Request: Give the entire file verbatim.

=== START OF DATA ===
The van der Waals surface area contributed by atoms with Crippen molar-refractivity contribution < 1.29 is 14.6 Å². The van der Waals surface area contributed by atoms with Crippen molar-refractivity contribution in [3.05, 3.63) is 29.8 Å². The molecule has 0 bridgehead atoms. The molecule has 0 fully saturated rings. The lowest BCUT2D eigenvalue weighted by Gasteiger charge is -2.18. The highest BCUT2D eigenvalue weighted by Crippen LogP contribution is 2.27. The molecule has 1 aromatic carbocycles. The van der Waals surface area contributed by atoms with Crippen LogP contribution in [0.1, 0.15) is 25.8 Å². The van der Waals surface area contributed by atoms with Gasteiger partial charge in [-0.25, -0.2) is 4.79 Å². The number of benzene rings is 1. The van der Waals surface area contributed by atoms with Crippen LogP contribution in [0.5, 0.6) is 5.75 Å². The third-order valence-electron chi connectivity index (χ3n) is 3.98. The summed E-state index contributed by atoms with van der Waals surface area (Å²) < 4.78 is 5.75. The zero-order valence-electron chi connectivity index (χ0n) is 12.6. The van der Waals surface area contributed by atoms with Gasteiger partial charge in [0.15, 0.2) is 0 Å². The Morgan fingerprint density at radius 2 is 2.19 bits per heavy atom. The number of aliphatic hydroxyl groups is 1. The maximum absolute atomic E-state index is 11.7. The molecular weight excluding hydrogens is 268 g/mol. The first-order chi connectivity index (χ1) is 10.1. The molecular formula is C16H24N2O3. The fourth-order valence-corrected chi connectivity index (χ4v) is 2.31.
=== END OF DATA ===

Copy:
The van der Waals surface area contributed by atoms with Crippen molar-refractivity contribution < 1.29 is 14.6 Å². The van der Waals surface area contributed by atoms with Crippen molar-refractivity contribution in [3.05, 3.63) is 29.8 Å². The molecule has 0 bridgehead atoms. The molecule has 0 fully saturated rings. The lowest BCUT2D eigenvalue weighted by Gasteiger charge is -2.18. The highest BCUT2D eigenvalue weighted by Crippen LogP contribution is 2.27. The molecule has 1 aromatic carbocycles. The van der Waals surface area contributed by atoms with Crippen LogP contribution in [0.1, 0.15) is 25.8 Å². The van der Waals surface area contributed by atoms with Gasteiger partial charge in [-0.25, -0.2) is 4.79 Å². The number of benzene rings is 1. The van der Waals surface area contributed by atoms with Crippen LogP contribution in [0.5, 0.6) is 5.75 Å². The third-order valence-electron chi connectivity index (χ3n) is 3.98. The summed E-state index contributed by atoms with van der Waals surface area (Å²) < 4.78 is 5.75. The zero-order valence-electron chi connectivity index (χ0n) is 12.6. The van der Waals surface area contributed by atoms with Gasteiger partial charge in [0.15, 0.2) is 0 Å². The Morgan fingerprint density at radius 2 is 2.19 bits per heavy atom. The number of aliphatic hydroxyl groups is 1. The maximum absolute atomic E-state index is 11.7. The molecular weight excluding hydrogens is 268 g/mol. The first-order chi connectivity index (χ1) is 10.1. The molecular formula is C16H24N2O3. The fourth-order valence-corrected chi connectivity index (χ4v) is 2.31.